By the early 1900s, the United States began to take on the role of regional policeman. Concerned that a crisis between the Dominican Republic and its creditors could spark an invasion of that nation by European powers, in December 1904 US President Theodore Roosevelt issued what came to be known as the Roosevelt Corollary, which held that the United States would intervene as a last resort to ensure that other nations in the Western Hemisphere fulfilled their obligations to international creditors and did not invite ‘foreign aggression to the detriment of the entire body of American nations’.

Roosevelt’s assertive approach to Latin America and the Caribbean has often been characterised as the ‘Big Stick’ policy. Although the Monroe Doctrine was essentially passive in that it asked that Europeans not to increase their influence or re-colonise any part of the Western Hemisphere, the Roosevelt Corollary in practice was interventionist in that the United States increasingly used military force to restore internal stability to nations in the Caribbean. Over time, the Roosevelt Corollary was used to justify US intervention in the Dominican Republic, as well as in Cuba, Haiti and Nicaragua.

The United States abandoned the ‘American Lake’ strategy in the early 1930s as part of the ‘Good Neighbour Policy’ articulated by Presidents Herbert Hoover and Franklin D Roosevelt. The foundations for this policy were laid in December 1933, when Secretary of State Cordell Hull headed the American delegation to the seventh Pan-American Conference held in Montevideo, and there won the trust of Latin American diplomats by voting in favour of a non-intervention agreement. That agreement was followed up in the Inter-American Conference for the Maintenance of Peace held in Buenos Aires (1936).

World War II, however, was a key turning point for US policy towards Latin America. As the war approached, Washington increasingly found itself competing with Berlin for influence in the region. This was especially the case in Brazil, where Germany displaced the United States as the leading exporter to that country in 1936 and 1937. Shortly after the September 1938 Munich Agreement, Roosevelt declared that ‘the United States must be prepared to resist attack on the Western Hemisphere from the North Pole to the South Pole, including all of North America and South America’.

But this was a much bigger mission than the US military was prepared to execute, and although some strategists called for a return to the ‘American Lake’ concept, much of the strategic debate from 1938 to 1942 revolved around two competing policies towards Latin America: the ‘quarter-sphere’ and ‘hemisphere defence’ concepts.

The US military pushed for the ‘quarter-sphere’ scheme, which held that American strategic concerns in Latin America should be limited to a defendable outer perimeter that would have divided the northern half of the Western Hemisphere into two parts (resulting in a quarter-sphere). The area was framed by a line running from Alaska to the Galapagos Islands in the Pacific, across South America to the strategic eastern bulge of Brazil at Natal, then northward to Newfoundland. According to this concept, the United States would be obliged to protect only those Latin American territories lying within the perimeter.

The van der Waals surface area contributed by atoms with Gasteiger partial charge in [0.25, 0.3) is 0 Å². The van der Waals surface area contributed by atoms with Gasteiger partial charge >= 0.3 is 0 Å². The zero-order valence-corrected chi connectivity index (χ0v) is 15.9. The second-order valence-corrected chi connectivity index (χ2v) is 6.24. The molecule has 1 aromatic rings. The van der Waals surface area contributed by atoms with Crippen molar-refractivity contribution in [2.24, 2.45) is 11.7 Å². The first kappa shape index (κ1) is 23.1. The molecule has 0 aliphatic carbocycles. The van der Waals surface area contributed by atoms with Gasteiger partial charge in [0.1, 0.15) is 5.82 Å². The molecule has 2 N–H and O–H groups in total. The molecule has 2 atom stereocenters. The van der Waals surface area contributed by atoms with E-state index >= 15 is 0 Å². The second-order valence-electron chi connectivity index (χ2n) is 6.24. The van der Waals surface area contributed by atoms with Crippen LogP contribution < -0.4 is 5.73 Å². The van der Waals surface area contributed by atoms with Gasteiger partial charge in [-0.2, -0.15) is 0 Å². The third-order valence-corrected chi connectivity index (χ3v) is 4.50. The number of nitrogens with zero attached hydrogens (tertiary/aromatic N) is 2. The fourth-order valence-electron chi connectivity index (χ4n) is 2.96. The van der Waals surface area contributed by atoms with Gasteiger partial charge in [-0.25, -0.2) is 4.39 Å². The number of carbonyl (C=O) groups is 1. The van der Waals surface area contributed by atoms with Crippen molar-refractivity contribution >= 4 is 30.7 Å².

But Roosevelt effectively transformed national defence into continental defence by insisting that the United States protect the entire hemisphere against attack from outside aggression. Although the State Department agreed with Army and Navy leaders that the United States did not possess the military resources to unilaterally defend the Americas, it also argued that security was a mutual responsibility and thus pushed for giving the countries in Latin America more of a voice in the military defence of the continent.

In this context, the United States achieved its goal of securing the adoption of a ‘hemispheric foreign policy’ at the eighth Pan-American Conference in Lima in 1938, where Hull obtained unanimous agreement on a declaration that ‘affirmed the intention of the American Republics to help one another in case of a foreign attack, either direct or indirect, on any one of them’. The Declaration of Lima became the cornerstone for later negotiations to insure the political, economic, and military cooperation of the countries of Latin America against threats from the Axis powers.

After the war, the idea of hemisphere defence was embodied in the Inter-American Treaty of Reciprocal Assistance (the Rio Treaty of 1947), under which an armed attack or threat of aggression against a signatory nation, whether by a member nation or by some other power, was considered an attack against all. And in 1948, Roosevelt brought 21 Western Hemisphere nations together in what today is called the Organisation of American States (OAS).

During the Cold War, however, cooperation in the hemisphere was undermined because of the lack of agreement on the nature of the threat to the inter-American system. The United States, fearful of the spread of Communism in Latin America, pushed military solutions for what Washington viewed as a military problem. Although in 1961 President John F. Kennedy launched the Alliance for Progress, a US assistance programme for Latin America created mainly to counter the appeal of revolutionary politics, such as those adopted in Cuba, the US emphasis on security often led Washington to support right-wing military regimes that were viewed as being friendlier to the United States than elected left-wing governments. By contrast, many countries in Latin America saw the spread of Communism as a response to poverty, inequality and political repression. Their preferred solution was economic development and large amounts of US aid.